Time: 30 minutes (it is a Rachel Ray recipe, after all)
Serves: 4-6 (depending on size of serving)
2 Tbsp. olive oil
2 Italian sausage links, cooked and chopped into small pieces (because I didn't have the prosciutto or pancetta that RR called for. I thought about substituting bacon but I didn't have that either.)
1/2 c. minced onion
4 cloves garlic, minced
1 dry bay leaf or 1 tsp. crushed bay leaves
1 tsp. dried oregano
Salt and pepper to taste
6 c. chicken broth
2 (15-oz) cans cannellini (white) beans
8 oz. bowtie pasta
1 c. fresh or frozen green beans, cut into 1-inch pieces
3 c. coarsely chopped fresh spinach
1/2 c. fresh grated parmesan cheese
Heat oil in pot over medium heat. Throw in the chopped sausage, onion, and garlic (at this point, if you haven't yet cooked the sausage, hold off on the onion and garlic, cook the sausage, drain the fat, chop the sausage up, then throw in the onion and garlic). Add bay leaf, oregano, and salt and pepper to taste, and stir. Saute for 2-3 minutes or until onion gets translucent. Add chicken broth and beans. Stir, and bring to a boil. When boiling, add pasta and green beans to the pot and continue boiling for 7-9 minutes or until pasta is just done, stirring occasionally. Stir in the chopped spinach and cook for one minute more. Remove from heat, stir in 1/2 c. parmesan cheese, and cover.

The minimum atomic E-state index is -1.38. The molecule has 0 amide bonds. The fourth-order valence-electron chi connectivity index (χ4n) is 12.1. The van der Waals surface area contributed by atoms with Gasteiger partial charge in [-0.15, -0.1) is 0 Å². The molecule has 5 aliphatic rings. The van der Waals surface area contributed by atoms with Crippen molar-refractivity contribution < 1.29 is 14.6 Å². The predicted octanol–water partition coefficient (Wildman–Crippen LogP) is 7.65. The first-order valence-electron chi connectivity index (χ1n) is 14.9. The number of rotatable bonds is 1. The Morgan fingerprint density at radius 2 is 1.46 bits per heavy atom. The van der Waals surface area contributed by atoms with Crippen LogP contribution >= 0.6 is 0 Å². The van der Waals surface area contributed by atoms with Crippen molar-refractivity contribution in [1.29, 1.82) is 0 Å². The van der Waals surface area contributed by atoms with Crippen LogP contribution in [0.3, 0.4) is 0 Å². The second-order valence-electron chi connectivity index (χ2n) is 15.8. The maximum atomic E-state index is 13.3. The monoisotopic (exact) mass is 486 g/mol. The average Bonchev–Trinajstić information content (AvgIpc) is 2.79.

(Cook's note: I know Rachel Ray is famous for 30 minute meals, and this one was done, start to finish, in 29 minutes. I may have had a little head start because my sausage was already cooked, my onions were already minced, and I used a bag of frozen green beans, but other than that I was impressed with the 30 minute delivery. Kudos, RR)
In my mind, the time for soup is almost over. Fall and winter deserve soup, spring and summer deserve sandwiches. We may get another cold snap or two, but we are headed towards spring and summer so I must file away my soups until October. I may hang onto this one though, since it uses greens in the soup. We're going to plant our spinach this weekend (a kind neighbor is turning up our garden for us). You know what this means, right? Garden-fresh food out the wazoo and the need for recipes that use early crops in a variety of ways. One can only eat so many salads, right?
This little poem has been on my mind for a few days. I think the brilliant yellow forsythia bush in the backyard, highlighted by the backdrop of green green grass and blue sky, brings it to mind. It's from Song of Solomon, chapter 2, verses 11-12:
For, lo, the winter is past,
The rain is over and gone;
The flowers appear on the earth;
The time of the singing of the birds is come;
And the voice of the turtledove is heard in our land.